Turtles All the Way Down

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Look, I love John Green. As far as I can tell, he’s a great human and a decent writer. Plus, disclaimer: I’ve taught Looking for Alaska in sophomore honors English for almost 10 years.

And Turtles All the Way Down is a fine book in some regards. The portrayal of mental illness is top flight, right up there with Schusterman’s Challenger Deep. It puts readers who do not live with Obsessive Compulsive Disorder in the mind and heart of someone who does. It’s real and terrifying. For that alone, Green deserves praise.

Plus, the relationships are both realistic and aspirational. The romance between Aza and Davis is handled sensitively and features consent. The best friend conflict is a little undercooked and over too quickly, but as a result, it’s actually one of the more realistic elements of the story–and one that ties directly to the portrayal of mental illness. Daisy interrogates Aza’s privilege to the point that she’s suggesting OCD is a luxury item. It’s not, and I appreciate that Green raises the spectre of that question, too often posed to those living with mental illness1.

However, the dialogue™ and the characters™ are a little too polished, like holding a handful of tumbled rocks.

The perfected form of a teenager.

And those perfected teenagers are far too familiar from his other work: they share the extensive philosophical concerns they always do, the relational tone of Looking for Alaska and Paper Towns, and the rewriting-disease narrative of The Fault in Our Stars.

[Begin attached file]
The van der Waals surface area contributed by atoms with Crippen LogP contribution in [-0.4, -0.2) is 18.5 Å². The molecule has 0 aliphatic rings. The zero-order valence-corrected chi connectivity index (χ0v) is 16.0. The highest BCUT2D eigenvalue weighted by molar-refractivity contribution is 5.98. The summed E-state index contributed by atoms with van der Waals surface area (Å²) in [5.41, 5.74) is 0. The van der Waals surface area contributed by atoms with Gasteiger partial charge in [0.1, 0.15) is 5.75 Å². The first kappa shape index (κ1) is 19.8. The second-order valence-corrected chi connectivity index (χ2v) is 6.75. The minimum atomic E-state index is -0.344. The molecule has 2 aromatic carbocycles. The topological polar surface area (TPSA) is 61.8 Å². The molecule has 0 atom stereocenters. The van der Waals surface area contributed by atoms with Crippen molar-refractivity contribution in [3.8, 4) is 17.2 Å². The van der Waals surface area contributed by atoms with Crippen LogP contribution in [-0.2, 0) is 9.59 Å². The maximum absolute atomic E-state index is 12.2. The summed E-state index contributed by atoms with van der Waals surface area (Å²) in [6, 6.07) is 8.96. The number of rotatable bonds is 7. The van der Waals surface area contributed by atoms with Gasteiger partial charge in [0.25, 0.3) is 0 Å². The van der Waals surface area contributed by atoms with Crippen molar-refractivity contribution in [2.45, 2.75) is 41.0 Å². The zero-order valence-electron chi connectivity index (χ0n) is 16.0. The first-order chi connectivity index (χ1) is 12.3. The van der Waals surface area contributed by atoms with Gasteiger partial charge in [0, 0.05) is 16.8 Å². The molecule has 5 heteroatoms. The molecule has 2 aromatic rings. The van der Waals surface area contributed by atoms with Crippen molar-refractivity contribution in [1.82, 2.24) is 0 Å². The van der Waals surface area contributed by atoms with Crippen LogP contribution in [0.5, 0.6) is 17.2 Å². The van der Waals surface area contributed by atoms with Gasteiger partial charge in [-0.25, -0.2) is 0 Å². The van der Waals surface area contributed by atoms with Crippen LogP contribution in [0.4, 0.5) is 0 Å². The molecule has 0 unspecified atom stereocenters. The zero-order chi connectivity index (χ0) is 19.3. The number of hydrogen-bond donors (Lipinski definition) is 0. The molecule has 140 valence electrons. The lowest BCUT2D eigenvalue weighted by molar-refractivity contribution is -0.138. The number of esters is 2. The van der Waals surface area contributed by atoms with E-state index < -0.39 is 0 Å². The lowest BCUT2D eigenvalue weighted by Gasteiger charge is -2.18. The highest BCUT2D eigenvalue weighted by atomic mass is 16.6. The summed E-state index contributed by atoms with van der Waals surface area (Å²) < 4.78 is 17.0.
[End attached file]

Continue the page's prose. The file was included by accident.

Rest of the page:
But does any of that matter? It was nice to be in Green’s universe again, where this one truth always prevails: We are the stories we tell about ourselves.

1 Another grace note worth mentioning is the short, quasi-elegaic flash forward at the end of the novel. Many readers–myself included–will wonder: is that Green or Aza? The book is dedicated to Green’s children, Henry and Alice, and it closes with a sort of apology to Aza’s (?) future children and an expression of gratitude to lifelong friends.

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I Crawl Through It

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I Crawl Through it tackles education, rape culture, family trauma, and friendship with King’s matter-of-fact surrealism.

Stanzi’s parents leave her the same note every night, “Went to bed. TV dinner in freezer. Make sure to turn out the lights.”

Stanzi’s best fried, China, swallowed herself and is a walking stomach or anus on any given day.

Stanzi knows her friend Lansdale is a chronic liar with Pinocchio hair and four stepmothers.

Stanzi’s love, Gustav, is building an invisible helicopter. She can only see it on Tuesdays.

The bush man is a nudist and a sculptor of letters. He has all the answers.

Except he doesn’t. No one does. And the people who think they do live in an invisible place with no departures. Their answers don’t do anyone any good. Gustav and Stanzi run away to them, but escape with the bush man’s love, Patricia, in tow.

Meanwhile, China runs away to New York, and Lansdale tries to escape in a newscaster’s hotel room.

All of them return to their home town–and each other– to confront reality and find healing. But it’s not like their hometown is perfect. The adults at home are disengaged with their kids’ lives in every meaningful way. Stanzi and her friends go to a school where there is a bomb threat every day.  No one knows who is sending the threats, no one seems particularly fussed about it. School is one long series of interruptions. In fact, this book suggests school AS interruption to finding the answers, to living the answers.

Still.  [spoilers ahead] Home is where the healing begins. Lansdale cuts her hair and her lies, Gustav gets his Physics teacher to give him credit for building the invisible helicopter, Stanzi confronts her parents about the car accident that killed her baby sister, and China tells her mom what happened.